“God exposed my superior attitude (which I kept neatly hidden even from my view) and showed how my sense of superiority led to my Sense of Entitlement.  ‘Of course I deserve more money, a better house, a book deal, a Pulitzer Prize, a comfortable life.’  ‘Why do you want to with a Pulitzer Prize?’, God asked.  “You know, God, so we can have believers succeeding in secular journalism.  So I can be a witness of You.’  ‘Tell me again?’  ‘Um, so I can make more money and be famous and rich and have a book deal.'”

“…a Sense of Entitlement fuels discontent and ingratitude – but I needed a reminder that when I think I deserve more, I’m saying God hasn’t given me enough.  In complaining about my situation, I’m biting the Hand that blesses me by already giving me more than enough…”

Galen’s Thoughts:  In the Old Testament, Shimei, one of Saul’s descendants was spitting on and mocking David as he fled from Absolom’s rebellion.  One of David’s men wanted to kill Shimei for disrespecting the king, but David wouldn’t let him.  David said, in essence, “No.  He may be right.  God may want me to hear what Shimei is saying.  I may need to hear it – no matter how uncomfortable it is.” 

Is God using some of your two-legged friends in your life as a “talking donkey” to give you a message you might not otherwise hear?  If so, don’t beat them – thank God for them!  You may be headed down a crooked and perverse path and He is warning you – perhaps even through the words of a donkey!

PRAYER:  Thank you, Lord, for the many ways you try to break through to us, to get our attention and turn us back to your ways.  Let us have ears that hear, hands that are willing, and hearts that are eager to obey.  In Jesus’ name, Amen.

Copyright 2017 by Galen Dalrymple.

DayBreaks for 4/21/17 – Listen to the Birds

DayBreaks for 4/21/17: Listen to the Birds

From the DayBreaks archive, April 2007:

Romans chapter 1 (starting with about verse 20) makes it clear that God has revealed His existence to man through the things that can be seen – His creation.  But mankind has decided that God doesn’t exist: Furthermore, since they did not think it worthwhile to retain the knowledge of God, he gave them over to a depraved mind, to do what ought not to be done.  (Rom. 1.28)

Suppose for a second that a student were to write on a physics exam that she didn’t believe in atoms because she couldn’t see them.  No one would blame the professor for failing the student!  The existence of atoms is clearly undeniable on the basis of their recognized effects.  Just ask anyone who lived through Hiroshima or Nagasaki and they’ll tell you that atoms exist – they’ve seen their effect.  Yet man persists in insisting that God doesn’t exist because we can’t see, smell, hear, taste or touch Him.  Silly, isn’t it?!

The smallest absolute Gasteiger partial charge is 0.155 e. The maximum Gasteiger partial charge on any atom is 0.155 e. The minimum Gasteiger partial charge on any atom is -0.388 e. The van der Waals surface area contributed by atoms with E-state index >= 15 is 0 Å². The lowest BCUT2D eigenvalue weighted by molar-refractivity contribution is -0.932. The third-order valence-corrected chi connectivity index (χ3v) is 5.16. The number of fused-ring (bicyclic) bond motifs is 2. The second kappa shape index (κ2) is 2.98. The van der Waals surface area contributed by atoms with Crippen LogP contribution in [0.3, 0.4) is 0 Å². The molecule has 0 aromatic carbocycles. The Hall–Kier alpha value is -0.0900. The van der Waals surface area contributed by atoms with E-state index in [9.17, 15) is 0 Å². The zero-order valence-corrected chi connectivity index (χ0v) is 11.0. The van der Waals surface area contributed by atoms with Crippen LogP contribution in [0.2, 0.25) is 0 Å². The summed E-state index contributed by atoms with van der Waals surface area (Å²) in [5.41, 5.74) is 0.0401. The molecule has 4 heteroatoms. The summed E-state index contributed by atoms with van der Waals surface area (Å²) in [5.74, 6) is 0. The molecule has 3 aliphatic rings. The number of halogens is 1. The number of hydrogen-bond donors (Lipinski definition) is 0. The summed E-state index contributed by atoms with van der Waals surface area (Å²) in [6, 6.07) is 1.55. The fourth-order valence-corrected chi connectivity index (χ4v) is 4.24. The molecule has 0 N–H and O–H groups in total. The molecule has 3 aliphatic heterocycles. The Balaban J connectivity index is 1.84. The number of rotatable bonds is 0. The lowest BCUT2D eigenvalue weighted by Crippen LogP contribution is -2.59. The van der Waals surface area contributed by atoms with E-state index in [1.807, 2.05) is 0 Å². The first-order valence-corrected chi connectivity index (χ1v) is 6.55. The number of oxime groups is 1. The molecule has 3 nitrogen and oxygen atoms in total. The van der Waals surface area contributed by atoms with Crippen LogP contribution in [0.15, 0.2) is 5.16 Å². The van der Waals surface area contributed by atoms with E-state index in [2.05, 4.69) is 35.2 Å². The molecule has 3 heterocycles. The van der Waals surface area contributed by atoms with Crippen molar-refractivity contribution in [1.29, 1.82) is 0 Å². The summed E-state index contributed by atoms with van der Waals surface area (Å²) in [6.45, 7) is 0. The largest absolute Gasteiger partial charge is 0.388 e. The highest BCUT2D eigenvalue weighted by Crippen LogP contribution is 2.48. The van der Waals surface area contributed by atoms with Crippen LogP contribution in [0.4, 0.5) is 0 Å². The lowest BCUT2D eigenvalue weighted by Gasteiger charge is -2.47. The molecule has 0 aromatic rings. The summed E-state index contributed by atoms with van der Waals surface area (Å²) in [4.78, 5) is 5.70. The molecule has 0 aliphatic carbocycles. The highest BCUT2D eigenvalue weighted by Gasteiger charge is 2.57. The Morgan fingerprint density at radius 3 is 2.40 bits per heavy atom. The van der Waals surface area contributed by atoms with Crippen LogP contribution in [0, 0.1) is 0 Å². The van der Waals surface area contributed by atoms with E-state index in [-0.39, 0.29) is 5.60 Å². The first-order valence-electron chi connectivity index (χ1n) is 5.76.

Job 12:7-9 has this to say: But ask the animals, and they will teach you, or the birds of the air, and they will tell you; or speak to the earth, and it will teach you, or let the fish of the sea inform you.  Which of all these does not know that the hand of the LORD has done this? 

In the movie, Doctor Doolittle (I think that was the name of it), the good doctor was supposed to be able to talk with the animals.  Scripture tells us that the animals will tell us about the God who formed them – and we don’t have to learn to speak their language! 

Why is it that “they (mankind) did not think it worthwhile to retain the knowledge of God”?  I don’t think it is because most of mankind really doesn’t want to believe there is a God, but rather that they don’t want to believe in the kind of God who would tell them not to practice sinful lifestyles – who would cramp our style!  We want to believe in a God who would tell us that we can do whatever we want and that because He loves us that He’ll just look the other way.  But that isn’t the God of the Bible.  He couldn’t look the other way precisely because He does love us too much. 

1 Pet 1:8-9 puts it this way: Though you have not seen him, you love him; and even though you do not see him now, you believe in him and are filled with an inexpressible and glorious joy, for you are receiving the goal of your faith, the salvation of your souls.” 

Like the atom, God is unseen.  Like the atom, He is powerful.  Like the atom, He is real.  How tragic that the greatest thing in all of God’s creation and that which He loves the most (mankind) is the one thing in all the universe that denies His existence and which rejects Him.  Let’s all go outside and listen to the birds sing their melody about the greatness of God – and maybe we, too, can learn how to praise Him from the animals that He made!

PRAYER: For the wisdom behind the creation, we thank You and give You praise.  May we hear and sings songs of greatness to Your glory this day.  In Jesus’ name, Amen.

Copyright 2017 by Galen Dalrymple.

DayBreaks for 4/17/17 – Now You’ll See

DayBreaks for 4/18/17: Now You’ll See

From the DayBreaks archive, 2007: